Using advanced drone technology to keep the power on
The second largest U.S. public utility deploys drones and advanced technology to keep workers and customers safe while building a more resilient grid.
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Keeping the power on is a dangerous business—at least for workers who work 100 feet off the ground, near high-voltage power sources and flammable materials, and in confined spaces. It’s no wonder Southern Company and its subsidiaries were among the first energy companies to embrace advanced technologies such as drones to reduce the risk of serious injuries and fatalities and to prevent outages.
Southern Company is a leading energy company in the U.S., serving 9 million customers through its subsidiaries across seven states with operations across America, from Minnesota to Texas and from California to Maine. Southern is responsible for operating nearly 200,000 miles of electric transmission and distribution lines and more than 80,000 miles of natural gas pipeline.
In addition to deploying drones to inspect poles and pipelines, they’re using them to improve safety as workers support the power grid millions rely on while staying safe at home during the unprecedented coronavirus pandemic.
“Southern Company is constantly monitoring changing climate conditions and is prepared to respond to service interruptions that might occur due to severe weather,” says Southern’s Chief UAS Pilot Corey Hitchcock. “We are taking proactive actions including social distancing to help protect customers and employees from the spread of the virus.”
When the sky gets busy
As Southern Company’s drone operations grew larger and more complex, they partnered with Skyward, a Verizon company, to help manage drone fleets and prepare for the future of cellular-connected drones.
Recently, Southern Company performed a large-scale demonstration of their drone program. Using the Skyward platform, they were able to track all their aircraft and crew members across several states as the flights took place, allowing them to oversee operations from disbursed homes and offices.
“Tracking our data, knowing where our pilots are, and deconflicting our airspace are all really important during disasters, when we have helicopters flying our lines and rescue helicopters doing operations,” says Hitchcock. “Skyward InFlight lets the company see where our manned and unmanned aircraft are and where operators are, so those assets can be kept apart and allowed to operate safely inside the National Airspace System.”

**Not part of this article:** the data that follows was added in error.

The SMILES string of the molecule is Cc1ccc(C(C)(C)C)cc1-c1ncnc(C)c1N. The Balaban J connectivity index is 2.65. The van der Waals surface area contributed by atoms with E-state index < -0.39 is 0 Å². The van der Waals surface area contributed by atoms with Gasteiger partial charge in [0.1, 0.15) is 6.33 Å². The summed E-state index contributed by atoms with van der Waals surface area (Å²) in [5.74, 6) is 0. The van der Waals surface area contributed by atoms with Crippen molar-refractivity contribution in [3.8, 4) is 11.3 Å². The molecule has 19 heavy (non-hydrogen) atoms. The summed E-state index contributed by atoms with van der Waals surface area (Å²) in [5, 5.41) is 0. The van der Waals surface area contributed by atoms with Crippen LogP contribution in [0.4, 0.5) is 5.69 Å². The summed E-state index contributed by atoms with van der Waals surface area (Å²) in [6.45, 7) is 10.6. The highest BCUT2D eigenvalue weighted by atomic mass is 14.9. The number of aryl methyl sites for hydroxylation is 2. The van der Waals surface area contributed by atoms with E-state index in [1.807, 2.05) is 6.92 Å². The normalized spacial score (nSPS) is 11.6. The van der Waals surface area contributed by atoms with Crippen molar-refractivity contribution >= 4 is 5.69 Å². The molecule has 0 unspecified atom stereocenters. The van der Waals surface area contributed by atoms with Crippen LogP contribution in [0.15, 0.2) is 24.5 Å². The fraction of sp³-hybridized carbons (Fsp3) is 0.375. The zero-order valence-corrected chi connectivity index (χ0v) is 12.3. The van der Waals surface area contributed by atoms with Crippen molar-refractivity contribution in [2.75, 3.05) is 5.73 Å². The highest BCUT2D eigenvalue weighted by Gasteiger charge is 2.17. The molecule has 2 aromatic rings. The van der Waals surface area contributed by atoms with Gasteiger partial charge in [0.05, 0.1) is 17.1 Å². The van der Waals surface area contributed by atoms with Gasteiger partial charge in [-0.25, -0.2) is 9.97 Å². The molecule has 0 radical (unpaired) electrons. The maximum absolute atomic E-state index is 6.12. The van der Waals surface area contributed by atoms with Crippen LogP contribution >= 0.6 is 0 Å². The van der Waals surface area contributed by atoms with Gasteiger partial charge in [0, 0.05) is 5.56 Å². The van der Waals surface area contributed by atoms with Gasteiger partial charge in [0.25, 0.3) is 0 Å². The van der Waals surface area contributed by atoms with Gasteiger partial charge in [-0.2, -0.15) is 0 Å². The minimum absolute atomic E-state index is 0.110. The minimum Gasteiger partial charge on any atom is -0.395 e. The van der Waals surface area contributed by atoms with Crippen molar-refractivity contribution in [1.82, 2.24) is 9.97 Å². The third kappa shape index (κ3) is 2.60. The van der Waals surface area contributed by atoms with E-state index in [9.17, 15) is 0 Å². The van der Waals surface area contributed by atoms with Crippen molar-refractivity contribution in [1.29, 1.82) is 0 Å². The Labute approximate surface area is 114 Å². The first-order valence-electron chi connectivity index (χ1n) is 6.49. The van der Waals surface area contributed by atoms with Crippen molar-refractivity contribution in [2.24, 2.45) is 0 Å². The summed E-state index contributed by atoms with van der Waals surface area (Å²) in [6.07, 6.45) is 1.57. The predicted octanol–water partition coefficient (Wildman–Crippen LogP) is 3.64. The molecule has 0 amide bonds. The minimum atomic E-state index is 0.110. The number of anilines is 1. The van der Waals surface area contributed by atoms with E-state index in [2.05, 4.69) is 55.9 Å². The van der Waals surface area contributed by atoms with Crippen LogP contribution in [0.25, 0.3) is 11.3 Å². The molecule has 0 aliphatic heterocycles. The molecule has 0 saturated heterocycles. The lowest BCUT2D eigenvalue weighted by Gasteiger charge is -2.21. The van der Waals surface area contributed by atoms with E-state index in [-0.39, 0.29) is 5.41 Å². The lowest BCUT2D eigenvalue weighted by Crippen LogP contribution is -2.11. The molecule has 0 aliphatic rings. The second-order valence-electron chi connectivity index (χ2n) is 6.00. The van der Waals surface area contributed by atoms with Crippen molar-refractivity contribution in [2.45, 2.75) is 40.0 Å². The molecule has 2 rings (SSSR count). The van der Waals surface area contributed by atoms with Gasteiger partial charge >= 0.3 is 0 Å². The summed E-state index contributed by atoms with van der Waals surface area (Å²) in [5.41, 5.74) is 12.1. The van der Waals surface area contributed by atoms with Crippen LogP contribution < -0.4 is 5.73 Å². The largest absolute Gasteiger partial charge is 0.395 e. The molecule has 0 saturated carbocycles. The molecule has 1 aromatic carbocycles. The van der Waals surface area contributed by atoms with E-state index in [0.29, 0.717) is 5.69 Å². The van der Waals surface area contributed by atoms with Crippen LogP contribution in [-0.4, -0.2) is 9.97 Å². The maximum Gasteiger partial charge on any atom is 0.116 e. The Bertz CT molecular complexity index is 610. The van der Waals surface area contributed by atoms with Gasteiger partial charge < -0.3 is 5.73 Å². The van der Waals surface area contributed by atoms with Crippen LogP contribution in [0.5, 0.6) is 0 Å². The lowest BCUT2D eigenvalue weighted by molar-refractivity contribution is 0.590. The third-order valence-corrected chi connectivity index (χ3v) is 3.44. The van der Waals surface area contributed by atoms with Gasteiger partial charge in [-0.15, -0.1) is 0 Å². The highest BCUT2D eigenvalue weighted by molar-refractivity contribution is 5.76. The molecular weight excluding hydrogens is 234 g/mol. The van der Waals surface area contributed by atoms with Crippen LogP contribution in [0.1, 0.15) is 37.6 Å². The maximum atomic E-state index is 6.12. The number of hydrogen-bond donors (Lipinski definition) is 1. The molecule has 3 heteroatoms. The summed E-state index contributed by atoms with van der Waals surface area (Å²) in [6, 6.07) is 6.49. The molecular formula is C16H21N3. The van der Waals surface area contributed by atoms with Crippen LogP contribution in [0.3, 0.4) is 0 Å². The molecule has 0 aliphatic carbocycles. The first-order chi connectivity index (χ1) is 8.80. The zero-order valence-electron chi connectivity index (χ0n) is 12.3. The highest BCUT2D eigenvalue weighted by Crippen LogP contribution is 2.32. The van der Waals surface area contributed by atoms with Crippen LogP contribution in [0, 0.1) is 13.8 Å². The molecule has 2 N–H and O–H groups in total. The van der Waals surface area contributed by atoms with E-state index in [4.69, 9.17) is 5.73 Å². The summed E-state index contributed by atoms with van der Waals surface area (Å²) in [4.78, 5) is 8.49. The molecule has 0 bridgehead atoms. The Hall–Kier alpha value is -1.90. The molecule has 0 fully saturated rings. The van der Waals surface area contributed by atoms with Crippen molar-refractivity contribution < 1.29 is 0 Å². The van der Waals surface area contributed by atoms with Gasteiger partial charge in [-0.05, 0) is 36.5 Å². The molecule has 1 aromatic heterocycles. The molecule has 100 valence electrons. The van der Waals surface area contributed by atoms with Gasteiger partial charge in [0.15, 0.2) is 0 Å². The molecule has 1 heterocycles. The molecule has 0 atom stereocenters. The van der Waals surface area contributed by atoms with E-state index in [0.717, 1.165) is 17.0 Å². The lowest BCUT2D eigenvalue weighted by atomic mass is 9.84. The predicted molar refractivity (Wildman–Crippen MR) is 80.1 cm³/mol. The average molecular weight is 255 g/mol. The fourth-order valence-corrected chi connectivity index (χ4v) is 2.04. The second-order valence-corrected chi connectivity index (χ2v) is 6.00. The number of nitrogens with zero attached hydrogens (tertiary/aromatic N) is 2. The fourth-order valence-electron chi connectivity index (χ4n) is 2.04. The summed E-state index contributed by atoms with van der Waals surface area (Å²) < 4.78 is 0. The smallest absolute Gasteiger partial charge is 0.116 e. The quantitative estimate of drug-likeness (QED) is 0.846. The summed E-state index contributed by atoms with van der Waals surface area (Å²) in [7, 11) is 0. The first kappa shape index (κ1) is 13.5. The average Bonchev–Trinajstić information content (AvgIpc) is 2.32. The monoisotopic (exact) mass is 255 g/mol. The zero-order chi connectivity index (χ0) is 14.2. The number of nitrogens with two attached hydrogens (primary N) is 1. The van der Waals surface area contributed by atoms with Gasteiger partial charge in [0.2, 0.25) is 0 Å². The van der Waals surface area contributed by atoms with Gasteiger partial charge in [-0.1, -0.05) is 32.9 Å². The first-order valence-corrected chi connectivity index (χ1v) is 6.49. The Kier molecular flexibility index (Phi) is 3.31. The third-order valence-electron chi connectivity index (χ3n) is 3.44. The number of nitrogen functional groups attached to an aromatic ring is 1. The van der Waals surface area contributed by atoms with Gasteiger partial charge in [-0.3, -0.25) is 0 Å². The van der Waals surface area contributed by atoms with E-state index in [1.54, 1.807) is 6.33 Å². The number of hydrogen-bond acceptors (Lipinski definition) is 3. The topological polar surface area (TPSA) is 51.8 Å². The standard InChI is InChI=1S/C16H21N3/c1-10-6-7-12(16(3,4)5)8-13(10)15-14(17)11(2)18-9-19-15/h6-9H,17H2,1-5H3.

Earlier this year, Skyward and Verizon performed an LTE characterization test at one of Southern Company’s substations, measuring and recording signal strength and interference levels at three different altitude ranges. This data may help coordinate helicopters and drones during emergency response missions. It also lays foundations for a future system of universal traffic management to safely connect every aircraft in the sky, whether manned or unmanned.
More power to take flight
Since 2018, Skyward has provided Southern Company with drone management software for airspace access, efficient workflows and compliance—as well as consulting, regulatory support, hardware and opportunities for innovation.
“We use Skyward to track and report everything from safety management data to flight hours per asset—information that we used to collect on paper. Skyward lets us monitor all our active flights across the country as they’re happening in real time, and even helped us provide situational awareness to our helicopters that operate in the same airspace,” says Hitchcock.
Seeing drones in a new light
Southern Company's investments in smart grid and drone technology in recent years is intended to translate into an increased ability to more quickly isolate outages and reroute power remotely for improved reliability, all while reducing risks. At the same time, their comprehensive pandemic plans help ensure that critical personnel and facilities are ready to continue providing the safe and reliable energy customers expect and deserve.